Paris police watch for rioters who have torched buildings and cars in three nights of unrest. And President Nicolas is going to punish youths who shot at police.
The violence appeared to be ebbing, and there were no incidents reported in the first hours after nightfall Wednesday. Sarkozy - keen to show things are under control - said rioters who fired at officers with shotguns earlier this week were guilty of attempted murder.
Youths who used firearms "will find themselves in a criminal court," Sarkozy said. "That has a name, it is a murder attempt."
Ten officers were injured by buckshot and pellets at the peak of violence Monday, national police have said. Police unions had higher figures, at about 30 officers. Prosecutors said they had opened a preliminary inquiry for attempted homicide in the cases.
The unrest has drawn comparisons to riots that raged through poor suburbs nationwide for three weeks in 2005, and it shows that anger still simmers in poor housing projects where many Arabs, blacks and other minorities live, often isolated from mainstream society.
The rough suburbs are shaky ground for a president who has confidently tackled striking rail workers and sticky diplomatic situations but is unwelcome in poor French housing projects where his hard line on crime and immigration has riled many residents.
As interior minister just before the 2005 riots, Sarkozy called troublemakers in the suburbs "scum." During his election campaign early this year, Sarkozy deftly avoided such neighborhoods, except for one carefully orchestrated blitz visit.
On Wednesday, Sarkozy described the incident that sparked the latest violence - the deaths of two teenage boys on a motorbike Sunday in an accident with a police car in the Paris suburb of Villiers-le-Bel - as "distressing."
But he insisted that was no excuse for the ensuing mayhem.
"So that things are very clear: What has happened is absolutely unacceptable," Sarkozy said after meeting with a police captain hospitalized in Eaubonne north of Paris. Sarkozy arrived straight from the airport after returning from a trip to China.
Later the president met with families of the two teens and told them a judicial inquiry had been opened into the deaths, their lawyer, Jean-Pierre Mignard, said.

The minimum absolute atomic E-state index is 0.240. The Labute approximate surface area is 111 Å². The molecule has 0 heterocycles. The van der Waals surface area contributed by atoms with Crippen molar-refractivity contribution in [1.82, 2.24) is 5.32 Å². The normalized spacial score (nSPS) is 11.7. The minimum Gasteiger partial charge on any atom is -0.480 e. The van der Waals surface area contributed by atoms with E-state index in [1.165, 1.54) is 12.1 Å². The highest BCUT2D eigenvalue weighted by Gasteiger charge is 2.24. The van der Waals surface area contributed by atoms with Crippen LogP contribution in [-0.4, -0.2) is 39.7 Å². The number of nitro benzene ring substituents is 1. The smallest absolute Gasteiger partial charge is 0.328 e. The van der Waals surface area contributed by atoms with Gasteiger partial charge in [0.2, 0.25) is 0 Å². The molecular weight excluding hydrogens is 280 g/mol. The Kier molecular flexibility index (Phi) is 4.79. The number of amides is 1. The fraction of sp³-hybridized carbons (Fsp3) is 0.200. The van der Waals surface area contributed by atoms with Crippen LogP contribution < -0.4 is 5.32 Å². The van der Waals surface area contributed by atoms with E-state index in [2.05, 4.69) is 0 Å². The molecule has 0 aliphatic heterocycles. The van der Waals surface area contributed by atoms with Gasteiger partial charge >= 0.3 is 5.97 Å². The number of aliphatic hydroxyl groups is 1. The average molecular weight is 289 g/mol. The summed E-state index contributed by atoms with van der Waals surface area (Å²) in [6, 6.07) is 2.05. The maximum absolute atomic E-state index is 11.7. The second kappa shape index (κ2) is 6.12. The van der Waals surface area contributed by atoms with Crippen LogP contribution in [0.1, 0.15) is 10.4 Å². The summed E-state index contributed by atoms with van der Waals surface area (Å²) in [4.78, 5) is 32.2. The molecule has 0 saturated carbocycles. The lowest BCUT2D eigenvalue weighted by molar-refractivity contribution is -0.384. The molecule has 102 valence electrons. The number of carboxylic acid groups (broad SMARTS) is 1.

The inquiry will allow the parents to "participate actively in finding out the truth. Nothing will be hidden," Mignard said.
Questions about the circumstances of the accident triggered the rioting in working-class Villiers-le-Bel. The belief that police were at fault prompted rioters to burn down a library, preschool and several stores earlier this week.
A prosecutor has said the officers did not appear to have caused the crash, though officials are investigating nonetheless.
The issue is sensitive, as there are long-standing tensions between France's largely white police force and ethnic minorities in poor neighborhoods. Youth anger has focused on police, as it did in 2005. That violence also started in the suburbs of northern Paris, when two teens were electrocuted in a power substation while hiding from police.
Successive governments have struggled with the question of how to integrate minority youths from poor neighborhoods into French society. Heavy state investments have done little to improve housing and create jobs in the depressed projects that ring Paris.
The government's newest plan - an "equal opportunities" bill to improve the prospects of those in poor suburbs - will be unveiled Jan. 22 as planned, France's government spokesman Laurent Wauquiez said.
"The goal is not to spend billions once again," he said, but to solve problems, such as ensuring job opportunities for youths and access to public transit in poor neighborhoods.
Though still tense, Tuesday night was quieter than the previous nights. National police said a few officers were lightly injured.
Patrice Ribeiro of the Synergie police union put the figure at 20 - down from more than 80 the night before. Youths lobbed Molotov cocktails and stones at police in Villiers-le-Bel but no firearms were used Tuesday, he said.
About 138 cars around France were burned overnight Tuesday-Wednesday, which Ribeiro called almost "normal." Police say as many as 100 cars are burned every night around the country.
Interior Minister Michele Alliot-Marie said Wednesday that 39 people were arrested Tuesday night but that the overall situation was calm. She said on Europe-1 radio that police presence would remain reinforced "as long as necessary."